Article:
One of my favorite health-care analysts, the Washington Examiner’s Philip Klein, has a new e-book, “Overcoming Obamacare: Three Approaches to Reversing the Government Takeover of Health Care,” that sheds some light on what conservatives are thinking about how to replace Obamacare.
As Klein explains, there are many alternatives floating out there. The main issue differentiating them, he suggests, is how much their proponents favor the government’s role in providing health insurance. He’s right, and I think it’s unfortunate.
Of course it’s always important to debate what the appropriate role of government in the provision of anything should be — you know where I end up – focusing exclusively on the provision of health coverage is distracting us from a more important health-care goal: How can we produce better health for more people at lower cost, year after year?
Health-care coverage, simply, is different from health care. While introducing more consumer choices and competition among health-care suppliers, for instance, certainly will affect health-care prices, nothing will have as radical an impact on prices as would the kinds of revolutionary innovation in the health-care industry that we’ve seen in other fields, such as information technology.
So how do achieve that type of revolutionary innovation? My colleague Robert Graboyes makes the case that we have to free the health-care supply from the many constraints imposed by federal and state governments (blue and red both) and the special interests they serve.
This demands, as he puts it, that health-care policymakers discard their “Fortress” mentality and adopt a “Frontier” attitude that tolerates calculated risks and welcomes competition from diverse practitioners and disciplines. For more on what that will mean in practice, I encourage you to check out his study on the issue, “Fortress and Frontier in American Health Care.”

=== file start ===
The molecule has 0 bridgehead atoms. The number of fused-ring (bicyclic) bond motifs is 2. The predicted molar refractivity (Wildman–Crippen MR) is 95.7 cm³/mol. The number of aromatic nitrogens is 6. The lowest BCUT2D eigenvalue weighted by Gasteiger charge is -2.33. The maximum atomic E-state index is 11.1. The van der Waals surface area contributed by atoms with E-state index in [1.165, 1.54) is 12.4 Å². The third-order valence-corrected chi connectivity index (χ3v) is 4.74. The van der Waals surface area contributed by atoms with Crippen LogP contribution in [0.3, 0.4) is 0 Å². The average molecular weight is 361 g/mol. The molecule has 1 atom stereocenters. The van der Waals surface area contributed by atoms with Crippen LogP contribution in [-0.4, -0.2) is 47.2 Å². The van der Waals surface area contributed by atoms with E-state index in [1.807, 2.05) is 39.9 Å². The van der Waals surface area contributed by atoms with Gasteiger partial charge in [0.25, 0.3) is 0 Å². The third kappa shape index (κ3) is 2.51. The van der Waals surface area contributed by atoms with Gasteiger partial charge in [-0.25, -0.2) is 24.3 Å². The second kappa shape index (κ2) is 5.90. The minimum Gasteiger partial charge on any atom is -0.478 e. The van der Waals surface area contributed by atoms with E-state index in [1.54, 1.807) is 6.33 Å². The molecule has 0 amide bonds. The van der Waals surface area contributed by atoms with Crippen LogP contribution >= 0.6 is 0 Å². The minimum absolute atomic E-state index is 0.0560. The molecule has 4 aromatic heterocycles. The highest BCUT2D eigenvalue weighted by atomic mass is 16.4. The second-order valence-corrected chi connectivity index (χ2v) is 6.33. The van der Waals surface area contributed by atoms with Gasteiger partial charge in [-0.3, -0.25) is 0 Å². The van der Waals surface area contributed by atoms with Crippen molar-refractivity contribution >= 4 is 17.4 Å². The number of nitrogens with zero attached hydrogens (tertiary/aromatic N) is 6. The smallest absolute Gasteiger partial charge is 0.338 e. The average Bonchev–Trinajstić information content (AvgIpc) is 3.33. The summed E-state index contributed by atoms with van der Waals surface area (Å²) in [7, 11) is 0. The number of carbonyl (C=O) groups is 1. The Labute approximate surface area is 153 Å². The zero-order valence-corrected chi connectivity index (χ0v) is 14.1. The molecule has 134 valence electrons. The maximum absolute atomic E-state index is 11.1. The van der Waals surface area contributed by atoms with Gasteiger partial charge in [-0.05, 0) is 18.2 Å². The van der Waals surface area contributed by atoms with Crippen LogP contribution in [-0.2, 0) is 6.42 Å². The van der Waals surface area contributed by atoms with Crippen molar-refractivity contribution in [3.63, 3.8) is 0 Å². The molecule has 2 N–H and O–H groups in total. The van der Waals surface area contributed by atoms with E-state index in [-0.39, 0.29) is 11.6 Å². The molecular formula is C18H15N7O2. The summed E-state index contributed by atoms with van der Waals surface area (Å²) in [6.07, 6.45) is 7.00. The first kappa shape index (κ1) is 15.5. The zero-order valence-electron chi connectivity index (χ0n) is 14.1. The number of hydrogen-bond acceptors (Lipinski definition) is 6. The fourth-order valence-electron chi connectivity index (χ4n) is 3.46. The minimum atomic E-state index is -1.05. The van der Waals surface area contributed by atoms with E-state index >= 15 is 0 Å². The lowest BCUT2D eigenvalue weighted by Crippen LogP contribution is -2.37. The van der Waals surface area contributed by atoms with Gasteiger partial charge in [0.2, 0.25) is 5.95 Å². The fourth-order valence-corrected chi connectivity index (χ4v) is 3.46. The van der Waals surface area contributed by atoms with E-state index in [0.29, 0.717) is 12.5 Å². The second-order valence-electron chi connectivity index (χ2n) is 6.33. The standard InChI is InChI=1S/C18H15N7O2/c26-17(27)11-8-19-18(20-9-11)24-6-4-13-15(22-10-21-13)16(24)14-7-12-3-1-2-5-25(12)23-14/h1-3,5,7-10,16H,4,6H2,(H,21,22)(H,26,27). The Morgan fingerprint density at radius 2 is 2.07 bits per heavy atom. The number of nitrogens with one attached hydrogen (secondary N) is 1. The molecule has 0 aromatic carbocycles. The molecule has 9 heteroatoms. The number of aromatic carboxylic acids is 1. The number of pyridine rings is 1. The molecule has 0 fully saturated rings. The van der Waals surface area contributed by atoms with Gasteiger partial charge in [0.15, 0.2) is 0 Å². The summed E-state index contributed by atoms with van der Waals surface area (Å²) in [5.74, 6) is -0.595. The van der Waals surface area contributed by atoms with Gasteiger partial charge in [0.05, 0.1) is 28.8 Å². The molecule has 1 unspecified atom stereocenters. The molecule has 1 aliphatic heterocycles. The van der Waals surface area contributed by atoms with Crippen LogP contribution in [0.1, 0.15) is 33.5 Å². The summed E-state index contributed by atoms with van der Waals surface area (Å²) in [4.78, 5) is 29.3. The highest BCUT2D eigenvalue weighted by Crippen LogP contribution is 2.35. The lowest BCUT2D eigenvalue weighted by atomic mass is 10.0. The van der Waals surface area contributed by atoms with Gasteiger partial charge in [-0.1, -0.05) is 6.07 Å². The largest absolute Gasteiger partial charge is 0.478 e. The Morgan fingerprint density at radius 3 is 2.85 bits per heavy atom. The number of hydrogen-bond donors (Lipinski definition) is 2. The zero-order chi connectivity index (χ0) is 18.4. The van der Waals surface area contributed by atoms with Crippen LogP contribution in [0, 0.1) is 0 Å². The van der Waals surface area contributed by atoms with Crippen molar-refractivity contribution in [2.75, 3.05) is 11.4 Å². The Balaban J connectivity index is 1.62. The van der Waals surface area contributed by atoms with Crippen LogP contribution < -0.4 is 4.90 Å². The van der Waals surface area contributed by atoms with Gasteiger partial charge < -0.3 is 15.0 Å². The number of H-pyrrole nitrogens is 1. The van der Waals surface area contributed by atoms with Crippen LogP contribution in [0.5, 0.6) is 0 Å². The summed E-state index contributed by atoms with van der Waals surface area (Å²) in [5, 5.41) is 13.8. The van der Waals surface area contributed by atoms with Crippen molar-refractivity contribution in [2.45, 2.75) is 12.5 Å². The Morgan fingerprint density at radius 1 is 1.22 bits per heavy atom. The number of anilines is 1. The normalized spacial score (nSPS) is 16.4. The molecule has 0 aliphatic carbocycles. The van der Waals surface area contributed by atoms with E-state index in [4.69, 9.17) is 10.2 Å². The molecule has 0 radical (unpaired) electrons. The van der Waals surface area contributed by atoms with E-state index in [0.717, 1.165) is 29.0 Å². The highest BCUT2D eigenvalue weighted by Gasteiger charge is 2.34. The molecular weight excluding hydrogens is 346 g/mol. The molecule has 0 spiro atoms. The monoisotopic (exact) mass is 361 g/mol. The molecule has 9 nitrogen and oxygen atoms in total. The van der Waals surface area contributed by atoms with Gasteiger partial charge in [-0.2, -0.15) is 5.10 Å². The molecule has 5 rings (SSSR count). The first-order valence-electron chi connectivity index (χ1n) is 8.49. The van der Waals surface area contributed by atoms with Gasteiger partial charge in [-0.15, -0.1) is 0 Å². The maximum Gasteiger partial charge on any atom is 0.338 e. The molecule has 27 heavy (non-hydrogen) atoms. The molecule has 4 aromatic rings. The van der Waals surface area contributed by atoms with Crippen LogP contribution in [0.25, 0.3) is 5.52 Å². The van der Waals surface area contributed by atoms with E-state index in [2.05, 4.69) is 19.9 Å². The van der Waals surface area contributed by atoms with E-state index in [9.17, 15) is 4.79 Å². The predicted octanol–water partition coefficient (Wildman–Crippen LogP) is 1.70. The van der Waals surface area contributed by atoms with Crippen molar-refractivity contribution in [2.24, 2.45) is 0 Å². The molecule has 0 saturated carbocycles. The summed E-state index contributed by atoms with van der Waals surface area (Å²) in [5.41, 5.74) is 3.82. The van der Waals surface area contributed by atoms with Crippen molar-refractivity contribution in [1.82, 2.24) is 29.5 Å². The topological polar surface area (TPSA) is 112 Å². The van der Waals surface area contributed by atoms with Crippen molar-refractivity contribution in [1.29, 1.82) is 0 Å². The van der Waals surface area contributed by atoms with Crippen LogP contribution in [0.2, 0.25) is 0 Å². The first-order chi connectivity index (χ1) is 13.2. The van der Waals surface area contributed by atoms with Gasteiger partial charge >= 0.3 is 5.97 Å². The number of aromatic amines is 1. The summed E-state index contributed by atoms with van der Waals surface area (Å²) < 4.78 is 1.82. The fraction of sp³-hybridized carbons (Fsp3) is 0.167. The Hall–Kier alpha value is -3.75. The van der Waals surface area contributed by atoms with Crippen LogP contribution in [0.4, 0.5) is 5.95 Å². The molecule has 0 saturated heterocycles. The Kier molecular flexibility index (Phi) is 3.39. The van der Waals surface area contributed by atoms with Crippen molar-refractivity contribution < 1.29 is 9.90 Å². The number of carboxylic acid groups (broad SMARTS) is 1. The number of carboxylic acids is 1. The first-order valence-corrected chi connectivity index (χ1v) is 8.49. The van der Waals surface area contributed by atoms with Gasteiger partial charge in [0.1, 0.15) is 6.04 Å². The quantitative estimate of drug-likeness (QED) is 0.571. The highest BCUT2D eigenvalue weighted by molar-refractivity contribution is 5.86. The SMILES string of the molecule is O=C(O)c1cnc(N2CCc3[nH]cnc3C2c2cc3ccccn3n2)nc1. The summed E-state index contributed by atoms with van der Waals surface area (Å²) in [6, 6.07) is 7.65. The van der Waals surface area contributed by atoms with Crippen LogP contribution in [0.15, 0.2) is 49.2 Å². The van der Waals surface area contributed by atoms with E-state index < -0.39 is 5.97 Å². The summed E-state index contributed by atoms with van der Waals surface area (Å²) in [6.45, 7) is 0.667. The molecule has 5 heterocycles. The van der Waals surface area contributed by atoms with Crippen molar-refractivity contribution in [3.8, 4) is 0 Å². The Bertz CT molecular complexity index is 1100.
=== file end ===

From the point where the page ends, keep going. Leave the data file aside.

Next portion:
If you don’t have time for the 67-page study, he’s also got a four-page summary and an op-ed. Or check out this great visual summary of the key themes of his work:
His take in the video on Frontier vs. Fortress:
The Fortress has two goals. First is to imagine all the terrible things that might go wrong in health care and prevent any them from happening. Second is to shield those in the medical industry—doctors, hospitals, insurers, drug and device manufacturers—from potential competitors who might threaten their turf.
The Frontier is different: It understands that big quality improvements and cost reductions don’t come without accepting some risk. And it understands that real innovation won’t occur unless doctors and hospitals face new competitors like IBM faced Apple and Western Electric faced BlackBerry.
While Left and Right think of themselves as radically different, both are deep in the Fortress.
The bottom line: To fix American health care, we need a new way of thinking about it, a new focus away from the demand side – away from the provision of health insurance toward the supply side of health care.
The stakes are high: Bringing revolutionary innovation to this industry could mean not just bending the health care cost curve but breaking it to bits – making the need for health insurance much less important if not moot in many cases. Conservatives and libertarians are always more convincing when they talk about creating goods than when they talk about redistributing them — let’s apply that to health care.